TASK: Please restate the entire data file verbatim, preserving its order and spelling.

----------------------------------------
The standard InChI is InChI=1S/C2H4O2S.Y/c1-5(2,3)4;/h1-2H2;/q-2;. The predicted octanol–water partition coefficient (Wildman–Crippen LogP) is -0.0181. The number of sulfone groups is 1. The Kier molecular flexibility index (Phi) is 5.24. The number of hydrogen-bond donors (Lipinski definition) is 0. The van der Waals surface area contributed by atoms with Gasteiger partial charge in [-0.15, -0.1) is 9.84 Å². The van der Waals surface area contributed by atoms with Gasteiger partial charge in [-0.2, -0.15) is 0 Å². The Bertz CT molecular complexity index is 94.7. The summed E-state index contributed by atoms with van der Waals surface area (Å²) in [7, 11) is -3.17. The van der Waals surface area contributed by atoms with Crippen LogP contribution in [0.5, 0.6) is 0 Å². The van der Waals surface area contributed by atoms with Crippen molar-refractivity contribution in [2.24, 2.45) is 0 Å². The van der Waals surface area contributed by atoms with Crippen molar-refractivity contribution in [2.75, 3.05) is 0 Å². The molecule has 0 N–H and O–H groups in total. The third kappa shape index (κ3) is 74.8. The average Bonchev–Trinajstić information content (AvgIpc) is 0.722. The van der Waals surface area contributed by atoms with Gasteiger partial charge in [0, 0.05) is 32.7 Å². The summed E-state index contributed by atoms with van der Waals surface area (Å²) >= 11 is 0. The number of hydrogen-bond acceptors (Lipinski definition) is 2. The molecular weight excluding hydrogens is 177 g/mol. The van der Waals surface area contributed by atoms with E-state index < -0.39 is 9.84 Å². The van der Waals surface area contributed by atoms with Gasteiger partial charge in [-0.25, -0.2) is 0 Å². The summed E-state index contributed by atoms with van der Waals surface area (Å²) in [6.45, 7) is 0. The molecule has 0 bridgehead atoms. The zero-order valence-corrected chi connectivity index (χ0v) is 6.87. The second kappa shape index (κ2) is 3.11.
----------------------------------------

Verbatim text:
The standard InChI is InChI=1S/C2H4O2S.Y/c1-5(2,3)4;/h1-2H2;/q-2;. The predicted octanol–water partition coefficient (Wildman–Crippen LogP) is -0.0181. The number of sulfone groups is 1. The Kier molecular flexibility index (Phi) is 5.24. The number of hydrogen-bond donors (Lipinski definition) is 0. The van der Waals surface area contributed by atoms with Gasteiger partial charge in [-0.15, -0.1) is 9.84 Å². The van der Waals surface area contributed by atoms with Gasteiger partial charge in [-0.2, -0.15) is 0 Å². The Bertz CT molecular complexity index is 94.7. The summed E-state index contributed by atoms with van der Waals surface area (Å²) in [7, 11) is -3.17. The van der Waals surface area contributed by atoms with Crippen LogP contribution in [0.5, 0.6) is 0 Å². The van der Waals surface area contributed by atoms with Crippen molar-refractivity contribution in [2.24, 2.45) is 0 Å². The van der Waals surface area contributed by atoms with Crippen molar-refractivity contribution in [2.75, 3.05) is 0 Å². The molecule has 0 N–H and O–H groups in total. The third kappa shape index (κ3) is 74.8. The average Bonchev–Trinajstić information content (AvgIpc) is 0.722. The van der Waals surface area contributed by atoms with Gasteiger partial charge in [0, 0.05) is 32.7 Å². The summed E-state index contributed by atoms with van der Waals surface area (Å²) >= 11 is 0. The number of hydrogen-bond acceptors (Lipinski definition) is 2. The molecular weight excluding hydrogens is 177 g/mol. The van der Waals surface area contributed by atoms with E-state index < -0.39 is 9.84 Å². The van der Waals surface area contributed by atoms with Gasteiger partial charge in [-0.25, -0.2) is 0 Å². The summed E-state index contributed by atoms with van der Waals surface area (Å²) in [6.45, 7) is 0. The molecule has 0 bridgehead atoms. The zero-order valence-corrected chi connectivity index (χ0v) is 6.87. The second kappa shape index (κ2) is 3.11.